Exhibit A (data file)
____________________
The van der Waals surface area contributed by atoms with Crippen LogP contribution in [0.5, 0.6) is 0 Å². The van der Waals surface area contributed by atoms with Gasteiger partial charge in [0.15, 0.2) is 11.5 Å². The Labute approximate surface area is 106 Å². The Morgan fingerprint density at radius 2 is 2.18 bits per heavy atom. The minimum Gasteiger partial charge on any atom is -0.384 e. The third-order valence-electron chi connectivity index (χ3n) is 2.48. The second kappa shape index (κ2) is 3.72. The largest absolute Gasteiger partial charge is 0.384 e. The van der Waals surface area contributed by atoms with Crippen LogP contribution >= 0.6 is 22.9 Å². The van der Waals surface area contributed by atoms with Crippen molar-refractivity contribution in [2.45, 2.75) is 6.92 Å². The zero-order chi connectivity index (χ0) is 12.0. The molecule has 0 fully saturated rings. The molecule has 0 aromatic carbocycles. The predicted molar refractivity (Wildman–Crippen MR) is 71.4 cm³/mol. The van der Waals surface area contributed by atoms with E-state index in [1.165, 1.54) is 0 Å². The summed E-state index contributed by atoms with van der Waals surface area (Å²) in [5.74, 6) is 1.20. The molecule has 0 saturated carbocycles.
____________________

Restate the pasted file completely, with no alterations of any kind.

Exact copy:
The van der Waals surface area contributed by atoms with Crippen LogP contribution in [0.5, 0.6) is 0 Å². The van der Waals surface area contributed by atoms with Gasteiger partial charge in [0.15, 0.2) is 11.5 Å². The Labute approximate surface area is 106 Å². The Morgan fingerprint density at radius 2 is 2.18 bits per heavy atom. The minimum Gasteiger partial charge on any atom is -0.384 e. The third-order valence-electron chi connectivity index (χ3n) is 2.48. The second kappa shape index (κ2) is 3.72. The largest absolute Gasteiger partial charge is 0.384 e. The van der Waals surface area contributed by atoms with Crippen LogP contribution >= 0.6 is 22.9 Å². The van der Waals surface area contributed by atoms with Crippen molar-refractivity contribution in [2.45, 2.75) is 6.92 Å². The zero-order chi connectivity index (χ0) is 12.0. The molecule has 0 fully saturated rings. The molecule has 0 aromatic carbocycles. The predicted molar refractivity (Wildman–Crippen MR) is 71.4 cm³/mol. The van der Waals surface area contributed by atoms with E-state index in [1.165, 1.54) is 0 Å². The summed E-state index contributed by atoms with van der Waals surface area (Å²) in [5.74, 6) is 1.20. The molecule has 0 saturated carbocycles.